Recalls targeting 3 Idaho school board members fail

Recall elections seeking to remove Tim Winkle, Alicia McConkie, and Marianne Blackwell from their positions on the Middleton School District board of trustees in Idaho were held on Tuesday. The recall against McConkie was approved by a majority of voters, but there were not enough “yes” votes for the recall to be counted. In order for her to be recalled, a higher number of people would have needed to vote for the recall than voted for McConkie in her last election in 2017, which did not happen. The recalls against Winkle and Blackwell were defeated with simple majorities. All three board members retained their seats.
The recall effort against Winkle and McConkie began after they voted to accept the superintendent’s personnel recommendations at a board meeting on May 6, 2019. Recall supporters objected to the superintendent’s recommendation because it did not renew the contract of Middleton High School’s principal, Ben Merrill. Board member Kirk Adams was also targeted for recall at that time, but his petition was rejected by the county since he had not served in office long enough to be recalled.
A separate recall petition against Blackwell was certified for the ballot on June 14. The recall petition against her said she “set an unprofessional and unacceptable precedent for school board trustees” and violated the board’s code of ethics. Blackwell was the only board member to vote against not renewing Merrill’s contract.
Winkle said that because the decision to not renew Merrill’s contract was a personnel matter, the board was limited in what they could share with the public. McConkie said she had served the best she could for the last two years and felt she was being targeted for recall over a single decision. Blackwell did not respond to the recall effort against her.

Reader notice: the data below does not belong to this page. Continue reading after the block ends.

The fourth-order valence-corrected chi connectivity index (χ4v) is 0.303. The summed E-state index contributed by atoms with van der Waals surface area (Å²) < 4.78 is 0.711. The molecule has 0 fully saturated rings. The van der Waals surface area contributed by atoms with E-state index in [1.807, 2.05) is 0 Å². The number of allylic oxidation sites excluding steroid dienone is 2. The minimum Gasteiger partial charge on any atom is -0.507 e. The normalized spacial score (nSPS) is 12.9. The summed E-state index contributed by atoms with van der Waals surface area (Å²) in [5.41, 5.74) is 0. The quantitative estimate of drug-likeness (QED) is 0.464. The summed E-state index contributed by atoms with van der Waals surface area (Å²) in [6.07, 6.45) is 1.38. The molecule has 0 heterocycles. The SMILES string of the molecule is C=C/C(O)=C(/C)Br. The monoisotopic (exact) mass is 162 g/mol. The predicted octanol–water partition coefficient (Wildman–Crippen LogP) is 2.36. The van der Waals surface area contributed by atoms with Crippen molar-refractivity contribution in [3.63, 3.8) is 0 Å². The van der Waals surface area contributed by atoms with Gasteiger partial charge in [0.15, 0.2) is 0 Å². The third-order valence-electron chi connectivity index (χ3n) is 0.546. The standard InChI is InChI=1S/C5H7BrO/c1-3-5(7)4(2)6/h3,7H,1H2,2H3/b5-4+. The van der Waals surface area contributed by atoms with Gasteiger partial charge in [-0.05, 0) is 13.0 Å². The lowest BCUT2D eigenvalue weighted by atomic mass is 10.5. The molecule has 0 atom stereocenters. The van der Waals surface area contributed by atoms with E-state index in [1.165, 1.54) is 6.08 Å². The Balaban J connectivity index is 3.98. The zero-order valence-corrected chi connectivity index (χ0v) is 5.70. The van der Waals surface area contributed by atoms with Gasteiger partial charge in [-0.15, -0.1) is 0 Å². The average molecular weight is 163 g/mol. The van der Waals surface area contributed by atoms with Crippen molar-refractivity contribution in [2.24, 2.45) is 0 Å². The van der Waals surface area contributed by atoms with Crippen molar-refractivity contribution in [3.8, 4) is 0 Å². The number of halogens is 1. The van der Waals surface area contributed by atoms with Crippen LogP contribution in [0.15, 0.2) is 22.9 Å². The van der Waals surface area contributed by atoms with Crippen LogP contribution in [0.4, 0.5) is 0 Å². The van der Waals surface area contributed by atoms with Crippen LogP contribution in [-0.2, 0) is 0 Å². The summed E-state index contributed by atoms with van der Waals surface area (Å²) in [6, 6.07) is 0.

In 2018, Ballotpedia covered a total of 206 recall efforts against 299 elected officials. Of the 123 officials whose recalls made it to the ballot, 77 were recalled for a rate of 62.6 percent. That was higher than the 56.9 percent rate and 56.3 percent rate for 2017 and 2016 recalls, respectively.

Incumbents lead in St. Petersburg primaries

Four seats on the St. Petersburg City Council in Florida are up for election in 2019, and three of those seats held primaries on August 27. The top two vote recipients in each of the primaries advanced to the general election, which is scheduled for November 5.
In two council districts, the incumbents—John “Ed” Montanari in District 3 and Lisa Wheeler-Bowman in District 7—both received the most votes in their primaries. According to the unofficial election night results, Montanari received 70.6% of the vote compared to his challengers, Orlando A. Acosta (20.0%) and Zachary James Collins (9.4%). In District 7, Wheeler-Bowman led a four-candidate field with 57.4% of the vote. The second-place finisher, Eritha Brandis Cainion, received 23.9%.
The District 5 primary was an open-seat race; incumbent Steve Kornell was prevented by term limits from seeking re-election. Trenia Cox led the field with 35.0% of the vote, which was followed by Deborah Figgs-Sanders at 29.6% and Beth Connor at 21.2%. The other candidates received single-digit percentage support. The primary for the District 1 seat on the council was canceled after only two candidates, Robert G. Blackmon and John Hornbeck, filed to run. Both automatically advanced to the general election. The District 1 race is an open-seat election since incumbent Charlie Gerdes was also term-limited.
The St. Petersburg City Council has eight members, each of whom serves a four-year term. St. Petersburg is the fifth-largest city in Florida and the 77th-largest city in the U.S. by population.